Tyk Gateway v2.7
New in this Release:
Tyk Gateway v2.7.0
TLDR To get benefit or performance improvements ensure that you have
max_idle_connections_per_hostaccording to our production perfomance guide
We have thoroughly analysed every part of our Gateway, and the results are astounding, up to 160% improvement, compared to our 2.6 release.
Such a performance boost comes from various factors, such as optimising our default configs, better HTTP connection re-use, optimisation of the analytics processing pipeline, regexp caching, doing fewer queries to the database, and numerous small changes in each of the middleware we have.
Our performance testing plan was focused on replicating our customer’s setup, and try not to optimise for “benchmarks”: so no supercomputers and no sub-millisecond inner DC latency. Instead, we were testing on average performance 2 CPU Linode machine, with 50ms latency between Tyk and upstream. For testing, we used the Tyk Gateway in Hybrid mode, with a default config, except for a single 2.7 change where
max_idle_connections_per_host is set to 500, as apposed to 100 in 2.6. Test runner was using Locust framework and Boomer for load generation.
For a keyless API we were able to achieve 3.7K RPS (requests per second) for 2.7, while 2.6 showed about 2.5K RPS, which is a 47% improvement.
For protected APIs, when Tyk needs to track both rate limits and quotas, 2.7 shows around 3.1K RPS, while 2.6 shows around 1.2K RPS, which is 160% improvement!
In 2.7 we optimised the connection pool between Tyk and upstream, and previously
max_idle_connections_per_host option was capped to 100. In 2.7 you can set it to any value.
max_idle_connections_per_host by itself controls an amount of keep-alive connections between clients and Tyk. If you set this value too low, then Tyk will not re-use connections and will have to open a lot of new connections to your upstream. If you set this value too big, you may encounter issues with slow clients occupying your connection and you may reach OS limits. You can calculate the correct value using a straightforward formula: if latency between Tyk and Upstream is around 50ms, then a single connection can handle 1s / 50s = 20 requests. So if you plan to handle 2000 requests per second using Tyk, the size of your connection pool should be at least 2000 / 20 = 100. For example, on low-latency environments (like 5ms), a connection pool of 100 connections will be enough for 20k RPS.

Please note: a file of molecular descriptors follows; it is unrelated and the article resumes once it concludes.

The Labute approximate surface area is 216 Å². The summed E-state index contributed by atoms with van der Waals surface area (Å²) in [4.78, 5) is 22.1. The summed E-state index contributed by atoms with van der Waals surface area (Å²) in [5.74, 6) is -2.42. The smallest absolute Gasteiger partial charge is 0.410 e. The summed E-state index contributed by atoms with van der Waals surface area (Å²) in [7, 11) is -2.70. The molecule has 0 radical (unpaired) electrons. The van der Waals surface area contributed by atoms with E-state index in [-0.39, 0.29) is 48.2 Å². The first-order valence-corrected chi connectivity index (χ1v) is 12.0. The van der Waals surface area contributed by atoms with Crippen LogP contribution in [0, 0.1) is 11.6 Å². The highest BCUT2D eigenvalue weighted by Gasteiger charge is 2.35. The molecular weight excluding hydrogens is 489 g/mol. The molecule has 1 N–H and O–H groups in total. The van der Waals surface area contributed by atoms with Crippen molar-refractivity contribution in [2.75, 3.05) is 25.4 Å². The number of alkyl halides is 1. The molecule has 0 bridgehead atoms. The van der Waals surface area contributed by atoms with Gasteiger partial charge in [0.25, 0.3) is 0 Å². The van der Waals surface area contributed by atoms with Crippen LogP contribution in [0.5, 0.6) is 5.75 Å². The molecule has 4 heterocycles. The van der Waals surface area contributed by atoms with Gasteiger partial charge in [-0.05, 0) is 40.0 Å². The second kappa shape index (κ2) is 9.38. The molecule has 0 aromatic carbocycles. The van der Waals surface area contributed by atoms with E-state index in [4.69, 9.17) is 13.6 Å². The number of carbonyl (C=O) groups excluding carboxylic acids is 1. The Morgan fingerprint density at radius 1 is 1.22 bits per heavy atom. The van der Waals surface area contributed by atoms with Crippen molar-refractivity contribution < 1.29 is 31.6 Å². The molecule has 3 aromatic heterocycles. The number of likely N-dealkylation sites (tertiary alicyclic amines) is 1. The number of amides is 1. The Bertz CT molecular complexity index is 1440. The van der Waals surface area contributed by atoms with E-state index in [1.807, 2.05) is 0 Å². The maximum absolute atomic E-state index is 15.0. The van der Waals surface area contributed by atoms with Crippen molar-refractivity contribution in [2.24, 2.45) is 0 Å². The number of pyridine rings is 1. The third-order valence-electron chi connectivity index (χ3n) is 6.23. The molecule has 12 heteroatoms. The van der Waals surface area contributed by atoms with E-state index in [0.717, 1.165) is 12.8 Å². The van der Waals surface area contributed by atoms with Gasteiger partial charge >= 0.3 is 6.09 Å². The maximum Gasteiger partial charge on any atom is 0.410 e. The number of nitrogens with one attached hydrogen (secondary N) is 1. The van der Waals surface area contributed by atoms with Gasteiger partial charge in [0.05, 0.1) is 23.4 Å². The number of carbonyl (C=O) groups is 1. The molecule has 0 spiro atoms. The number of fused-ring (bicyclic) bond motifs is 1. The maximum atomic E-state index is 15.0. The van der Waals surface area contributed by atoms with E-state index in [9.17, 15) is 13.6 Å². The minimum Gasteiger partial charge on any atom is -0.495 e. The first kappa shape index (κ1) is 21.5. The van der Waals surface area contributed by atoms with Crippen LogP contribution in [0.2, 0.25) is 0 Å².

To get the benefit of optimised connection pooling, ensure that
close_connections is set to
false, which enables keep-alive between Tyk and Upstream.
Custom key hashing algorithms
Key hashing is a security technique introduced inside Tyk a long time ago, which allows you to prevent storing your API tokens in database, and instead, only store their hashes. Only API consumers have access to their API tokens, and API owners have access to the hashes, which gives them access to usage and analytics in a secure manner. Time goes on, algorithms age, and to keep up with the latest security trends, we introduce a way to change algorithms used for key hashing.
This new feature is in public beta, and turned off by default, keeping old behavior when Tyk uses
murmur32 algorithm. To set the custom algorithm, you need to set
hash_key_function to one of the following options:
MurMur non-cryptographic hash functions is considered as industry fastest and conflict-prone algorithms up to date, which gives a nice balance between security and performance. With this change you now you may choose the different hash length, depending on your organization security policies. As well, we have introduced a new
sha256 cryptographic key hashing algorithm, for cases when you are willing to sacrifice performance with additional security.
Performance wise, setting new key hashing algorithms can increase key hash length, as well as key length itself, so expect that your analytics data size to grow (but not that much, up to 10%). Additionally, if you set the
sha256 algorithm, it will significantly slowdown Tyk, because
cryptographic functions are slow by design but very secure.
Technically wise, it is implemented by new key generation algorithms, which now embed additional metadata to the key itself, and if you are curious about the actual implementation details, feel free to check the following pull request.
Changing hashing algorithm is entirely backward compatible. All your existing keys will continue working with the old
murmur32 hashing algorithm, and your new keys will use algorithm specified in Tyk config. Moreover, changing algorithms is also backward compatible, and Tyk will maintain keys multiple hashing algorithms without any issues.
Tyk Dashboard v1.7.0
Instead of setting permissions per user, you can now create a user group, and assign it to multiple users. It works for Single Sign-On too, just specify group ID during SSO API flow.
This feature is available to all our Cloud and Hybrid users. For Self-Managed installations, this feature is available for customers with an “Unlimited” license.
To manage user groups, ensure that you have either admin or “user groups” permission for your user, which can be enabled by your admin.
From an API standpoint, user groups can be managed by new Dashboard API. The User object now has a new
group_id field, and if it is specified, all permissions will be inherited from the specified group. SSO API has been updated to include
group_id field as well.
Added SMTP support
Now you can configure the Dashboard to send transactional emails using your SMTP provider. See Outbound Email Configuration for details.
Upgrading all new Components
For details on upgrading all Tyk versions, see Upgrading Tyk.
Don’t Have Tyk Yet?
Get started now, for free, or contact us with any questions.